Thursday 4th July
Reach for Greatness: Personalizable Education for All - Yong Zhao
In this presentation, Professor Yong Zhao calls for paradigm shift in education. Dr. Zhao brings extensive evidence to show that every child has both potential and need to become great. To help each and every child achieve their greatness, we need a different kind of education that focuses on enhancing the unique strengths and passion of each child. Education is to help each and every child discover and develop their strengths and passions with the goal to create value for others and the world. To do so, we need to make education personalizable by the child, instead of personalized for the child.
Te ohonga ake i taku moemoeā, ko te puāwaitanga o ngā whakaaro. The Moerewa School Story - Keri Milne-Ihimaera
In 2012 the Moerewa School Board of Trustees was removed, and a Commissioner was appointed at the school. The purpose of this research was to tell the authentic story of what happened at Moerewa School during this period when the school was involved in a Statutory Intervention, and I led the school as the Principal.
The catalyst for this research was the request from staff and community that "our story” needed to be told. It documents the aspirations of a highly engaged Māori community, that attempted to shape an education model to fit their children, and is a counter-narrative for schools who struggle to develop the authentic participation of whānau.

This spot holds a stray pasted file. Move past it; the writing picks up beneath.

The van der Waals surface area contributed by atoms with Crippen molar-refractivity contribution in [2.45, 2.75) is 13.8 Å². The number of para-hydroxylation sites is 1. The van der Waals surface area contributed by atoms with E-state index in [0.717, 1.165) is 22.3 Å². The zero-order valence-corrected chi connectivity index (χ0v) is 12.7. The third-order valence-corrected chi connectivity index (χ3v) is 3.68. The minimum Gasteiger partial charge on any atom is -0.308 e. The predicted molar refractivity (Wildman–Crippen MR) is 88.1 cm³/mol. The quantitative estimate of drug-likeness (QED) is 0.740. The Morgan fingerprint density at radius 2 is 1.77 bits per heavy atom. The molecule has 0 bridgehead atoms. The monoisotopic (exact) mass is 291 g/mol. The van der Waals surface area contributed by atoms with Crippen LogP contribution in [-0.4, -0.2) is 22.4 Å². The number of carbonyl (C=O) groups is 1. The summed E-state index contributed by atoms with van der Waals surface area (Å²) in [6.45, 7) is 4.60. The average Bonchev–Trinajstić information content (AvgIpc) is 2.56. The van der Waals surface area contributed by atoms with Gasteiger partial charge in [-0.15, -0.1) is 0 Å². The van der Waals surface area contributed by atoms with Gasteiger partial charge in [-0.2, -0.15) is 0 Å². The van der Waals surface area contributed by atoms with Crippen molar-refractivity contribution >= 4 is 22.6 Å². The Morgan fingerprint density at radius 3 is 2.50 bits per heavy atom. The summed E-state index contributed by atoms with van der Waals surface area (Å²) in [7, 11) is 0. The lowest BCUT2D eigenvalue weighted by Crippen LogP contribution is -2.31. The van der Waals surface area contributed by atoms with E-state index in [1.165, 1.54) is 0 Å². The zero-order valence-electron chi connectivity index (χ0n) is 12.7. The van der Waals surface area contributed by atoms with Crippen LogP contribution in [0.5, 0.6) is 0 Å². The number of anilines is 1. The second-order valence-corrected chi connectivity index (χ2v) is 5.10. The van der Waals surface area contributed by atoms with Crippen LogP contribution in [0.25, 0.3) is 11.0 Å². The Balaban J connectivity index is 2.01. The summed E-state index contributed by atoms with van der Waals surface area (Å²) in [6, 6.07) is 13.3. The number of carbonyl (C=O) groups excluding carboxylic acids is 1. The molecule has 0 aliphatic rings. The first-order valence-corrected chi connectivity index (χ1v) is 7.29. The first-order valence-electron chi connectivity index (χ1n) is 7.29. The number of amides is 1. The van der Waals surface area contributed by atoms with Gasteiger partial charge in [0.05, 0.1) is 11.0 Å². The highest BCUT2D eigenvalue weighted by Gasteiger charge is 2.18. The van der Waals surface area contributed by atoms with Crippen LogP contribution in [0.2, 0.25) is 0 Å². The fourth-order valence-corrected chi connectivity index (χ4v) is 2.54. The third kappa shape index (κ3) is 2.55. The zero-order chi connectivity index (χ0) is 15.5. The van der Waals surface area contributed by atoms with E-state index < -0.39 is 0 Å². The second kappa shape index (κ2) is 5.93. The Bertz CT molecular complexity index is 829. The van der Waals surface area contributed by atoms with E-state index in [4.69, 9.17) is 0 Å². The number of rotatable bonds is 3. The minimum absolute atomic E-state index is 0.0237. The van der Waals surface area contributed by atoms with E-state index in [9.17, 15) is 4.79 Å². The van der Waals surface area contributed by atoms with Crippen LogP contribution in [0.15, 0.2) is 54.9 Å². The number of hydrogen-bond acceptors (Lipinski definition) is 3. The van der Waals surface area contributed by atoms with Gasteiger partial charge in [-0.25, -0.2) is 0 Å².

To my knowledge there is no other research about Statutory Intervention in a New Zealand context, that is written from the perspective of an ‘insider’ (someone who actually experienced it). I have written about the lessons that have been learnt – with recommendations about different ways that Statutory Interventions could occur in schools.
Friday 5th July
What Works May Hurt: Side Effects in Education - Yong Zhao
Medical products are required to disclose both their intended outcomes and known side effects. Educational policy and practice, however, carries no such labels. Thus, teachers, school leaders, and the public are not told, for example, that "this program helps improve your students' reading scores, but it may make them hate reading forever."
In this presentation, Professor Yong Zhao draws on research from his latest book of the same title, shines a light on the long-ignored phenomenon of side effects of education policies and practices, bringing a fresh and perhaps surprising perspective to evidence-based practices and policies. Identifying the adverse effects of some of the "best" educational interventions with examples from classrooms to boardrooms, Yong Zhao investigates causes and offers clear recommendations.